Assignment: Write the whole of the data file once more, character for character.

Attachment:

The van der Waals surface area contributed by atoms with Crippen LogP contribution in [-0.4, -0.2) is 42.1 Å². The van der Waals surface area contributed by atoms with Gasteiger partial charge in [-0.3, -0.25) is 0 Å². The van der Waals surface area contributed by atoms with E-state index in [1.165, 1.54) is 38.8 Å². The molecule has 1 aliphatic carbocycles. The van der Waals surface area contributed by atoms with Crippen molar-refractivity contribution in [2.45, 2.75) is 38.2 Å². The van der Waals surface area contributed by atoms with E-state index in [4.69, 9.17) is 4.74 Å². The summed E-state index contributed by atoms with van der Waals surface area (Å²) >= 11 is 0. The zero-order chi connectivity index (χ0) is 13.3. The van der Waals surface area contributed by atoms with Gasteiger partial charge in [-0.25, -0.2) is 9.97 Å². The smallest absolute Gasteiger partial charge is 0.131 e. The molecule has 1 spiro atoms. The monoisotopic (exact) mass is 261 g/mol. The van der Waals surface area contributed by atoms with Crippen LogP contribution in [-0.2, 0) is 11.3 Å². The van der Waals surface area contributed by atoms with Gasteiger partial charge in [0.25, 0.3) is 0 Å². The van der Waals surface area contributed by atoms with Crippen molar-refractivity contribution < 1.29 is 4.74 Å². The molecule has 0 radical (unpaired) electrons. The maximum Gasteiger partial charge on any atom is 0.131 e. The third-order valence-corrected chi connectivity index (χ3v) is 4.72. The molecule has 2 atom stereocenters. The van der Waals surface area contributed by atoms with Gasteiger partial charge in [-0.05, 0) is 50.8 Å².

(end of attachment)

The van der Waals surface area contributed by atoms with Crippen LogP contribution in [-0.4, -0.2) is 42.1 Å². The van der Waals surface area contributed by atoms with Gasteiger partial charge in [-0.3, -0.25) is 0 Å². The van der Waals surface area contributed by atoms with E-state index in [1.165, 1.54) is 38.8 Å². The molecule has 1 aliphatic carbocycles. The van der Waals surface area contributed by atoms with Crippen molar-refractivity contribution in [2.45, 2.75) is 38.2 Å². The van der Waals surface area contributed by atoms with E-state index in [4.69, 9.17) is 4.74 Å². The summed E-state index contributed by atoms with van der Waals surface area (Å²) >= 11 is 0. The zero-order chi connectivity index (χ0) is 13.3. The van der Waals surface area contributed by atoms with Gasteiger partial charge in [-0.25, -0.2) is 9.97 Å². The smallest absolute Gasteiger partial charge is 0.131 e. The molecule has 1 spiro atoms. The monoisotopic (exact) mass is 261 g/mol. The van der Waals surface area contributed by atoms with Crippen LogP contribution in [-0.2, 0) is 11.3 Å². The van der Waals surface area contributed by atoms with Gasteiger partial charge in [0.25, 0.3) is 0 Å². The van der Waals surface area contributed by atoms with Crippen molar-refractivity contribution < 1.29 is 4.74 Å². The molecule has 0 radical (unpaired) electrons. The maximum Gasteiger partial charge on any atom is 0.131 e. The third-order valence-corrected chi connectivity index (χ3v) is 4.72. The molecule has 2 atom stereocenters. The van der Waals surface area contributed by atoms with Gasteiger partial charge in [-0.05, 0) is 50.8 Å².